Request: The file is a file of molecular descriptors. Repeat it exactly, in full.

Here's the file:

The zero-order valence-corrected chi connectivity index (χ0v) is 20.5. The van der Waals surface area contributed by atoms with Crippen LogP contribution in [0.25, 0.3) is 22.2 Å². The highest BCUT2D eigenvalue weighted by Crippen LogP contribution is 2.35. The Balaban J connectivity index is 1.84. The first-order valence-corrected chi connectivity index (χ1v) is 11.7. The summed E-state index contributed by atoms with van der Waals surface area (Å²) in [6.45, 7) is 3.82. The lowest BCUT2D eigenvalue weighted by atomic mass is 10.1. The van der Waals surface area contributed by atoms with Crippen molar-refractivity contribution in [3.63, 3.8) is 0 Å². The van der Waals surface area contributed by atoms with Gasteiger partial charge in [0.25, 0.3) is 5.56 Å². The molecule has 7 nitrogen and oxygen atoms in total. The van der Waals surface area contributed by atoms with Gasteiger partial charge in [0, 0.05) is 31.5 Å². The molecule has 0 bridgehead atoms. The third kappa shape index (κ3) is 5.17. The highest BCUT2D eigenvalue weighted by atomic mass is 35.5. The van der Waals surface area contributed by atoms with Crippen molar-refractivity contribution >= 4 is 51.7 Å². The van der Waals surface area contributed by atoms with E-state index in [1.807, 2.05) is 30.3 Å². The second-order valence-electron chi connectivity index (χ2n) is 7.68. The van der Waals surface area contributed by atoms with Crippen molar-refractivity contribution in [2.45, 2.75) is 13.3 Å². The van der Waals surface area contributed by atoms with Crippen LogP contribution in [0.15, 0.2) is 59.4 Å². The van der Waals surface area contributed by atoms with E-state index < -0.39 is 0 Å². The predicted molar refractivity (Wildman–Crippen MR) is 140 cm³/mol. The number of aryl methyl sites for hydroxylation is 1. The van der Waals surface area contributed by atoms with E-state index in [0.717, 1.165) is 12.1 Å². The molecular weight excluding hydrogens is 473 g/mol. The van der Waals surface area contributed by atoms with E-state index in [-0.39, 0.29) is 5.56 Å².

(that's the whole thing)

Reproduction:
The zero-order valence-corrected chi connectivity index (χ0v) is 20.5. The van der Waals surface area contributed by atoms with Crippen LogP contribution in [0.25, 0.3) is 22.2 Å². The highest BCUT2D eigenvalue weighted by Crippen LogP contribution is 2.35. The Balaban J connectivity index is 1.84. The first-order valence-corrected chi connectivity index (χ1v) is 11.7. The summed E-state index contributed by atoms with van der Waals surface area (Å²) in [6.45, 7) is 3.82. The lowest BCUT2D eigenvalue weighted by atomic mass is 10.1. The van der Waals surface area contributed by atoms with Crippen molar-refractivity contribution in [3.63, 3.8) is 0 Å². The van der Waals surface area contributed by atoms with Gasteiger partial charge in [0.25, 0.3) is 5.56 Å². The molecule has 7 nitrogen and oxygen atoms in total. The van der Waals surface area contributed by atoms with Gasteiger partial charge in [0, 0.05) is 31.5 Å². The molecule has 0 bridgehead atoms. The third kappa shape index (κ3) is 5.17. The highest BCUT2D eigenvalue weighted by atomic mass is 35.5. The van der Waals surface area contributed by atoms with Crippen molar-refractivity contribution >= 4 is 51.7 Å². The van der Waals surface area contributed by atoms with E-state index in [1.807, 2.05) is 30.3 Å². The second-order valence-electron chi connectivity index (χ2n) is 7.68. The van der Waals surface area contributed by atoms with Crippen molar-refractivity contribution in [2.45, 2.75) is 13.3 Å². The van der Waals surface area contributed by atoms with Crippen LogP contribution in [0.15, 0.2) is 59.4 Å². The van der Waals surface area contributed by atoms with E-state index < -0.39 is 0 Å². The predicted molar refractivity (Wildman–Crippen MR) is 140 cm³/mol. The number of aryl methyl sites for hydroxylation is 1. The van der Waals surface area contributed by atoms with E-state index in [0.717, 1.165) is 12.1 Å². The molecular weight excluding hydrogens is 473 g/mol. The van der Waals surface area contributed by atoms with E-state index in [-0.39, 0.29) is 5.56 Å².